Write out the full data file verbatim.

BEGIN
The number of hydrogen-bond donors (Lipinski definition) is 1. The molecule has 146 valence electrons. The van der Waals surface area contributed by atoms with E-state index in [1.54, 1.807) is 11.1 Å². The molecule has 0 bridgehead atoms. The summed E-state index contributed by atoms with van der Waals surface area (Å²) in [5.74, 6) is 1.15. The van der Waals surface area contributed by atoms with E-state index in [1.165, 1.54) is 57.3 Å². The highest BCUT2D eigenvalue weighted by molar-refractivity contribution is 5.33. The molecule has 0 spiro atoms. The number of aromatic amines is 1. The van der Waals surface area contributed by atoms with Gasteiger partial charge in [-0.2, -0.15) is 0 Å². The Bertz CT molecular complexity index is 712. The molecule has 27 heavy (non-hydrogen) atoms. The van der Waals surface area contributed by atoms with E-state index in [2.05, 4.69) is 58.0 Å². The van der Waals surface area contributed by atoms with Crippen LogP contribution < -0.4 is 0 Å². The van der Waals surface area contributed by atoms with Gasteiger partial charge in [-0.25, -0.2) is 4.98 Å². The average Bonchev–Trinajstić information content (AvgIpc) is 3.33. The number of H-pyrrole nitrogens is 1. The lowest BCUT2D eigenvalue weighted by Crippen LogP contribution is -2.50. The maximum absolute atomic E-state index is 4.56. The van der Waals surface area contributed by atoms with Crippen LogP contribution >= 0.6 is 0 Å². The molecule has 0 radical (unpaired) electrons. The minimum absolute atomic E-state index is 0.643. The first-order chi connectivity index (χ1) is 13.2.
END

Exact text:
The number of hydrogen-bond donors (Lipinski definition) is 1. The molecule has 146 valence electrons. The van der Waals surface area contributed by atoms with E-state index in [1.54, 1.807) is 11.1 Å². The molecule has 0 bridgehead atoms. The summed E-state index contributed by atoms with van der Waals surface area (Å²) in [5.74, 6) is 1.15. The van der Waals surface area contributed by atoms with E-state index in [1.165, 1.54) is 57.3 Å². The highest BCUT2D eigenvalue weighted by molar-refractivity contribution is 5.33. The molecule has 0 spiro atoms. The number of aromatic amines is 1. The van der Waals surface area contributed by atoms with Gasteiger partial charge in [-0.2, -0.15) is 0 Å². The Bertz CT molecular complexity index is 712. The molecule has 27 heavy (non-hydrogen) atoms. The van der Waals surface area contributed by atoms with E-state index in [2.05, 4.69) is 58.0 Å². The van der Waals surface area contributed by atoms with Crippen LogP contribution < -0.4 is 0 Å². The van der Waals surface area contributed by atoms with Gasteiger partial charge in [-0.25, -0.2) is 4.98 Å². The average Bonchev–Trinajstić information content (AvgIpc) is 3.33. The number of H-pyrrole nitrogens is 1. The lowest BCUT2D eigenvalue weighted by Crippen LogP contribution is -2.50. The maximum absolute atomic E-state index is 4.56. The van der Waals surface area contributed by atoms with Crippen LogP contribution >= 0.6 is 0 Å². The molecule has 0 radical (unpaired) electrons. The minimum absolute atomic E-state index is 0.643. The first-order chi connectivity index (χ1) is 13.2.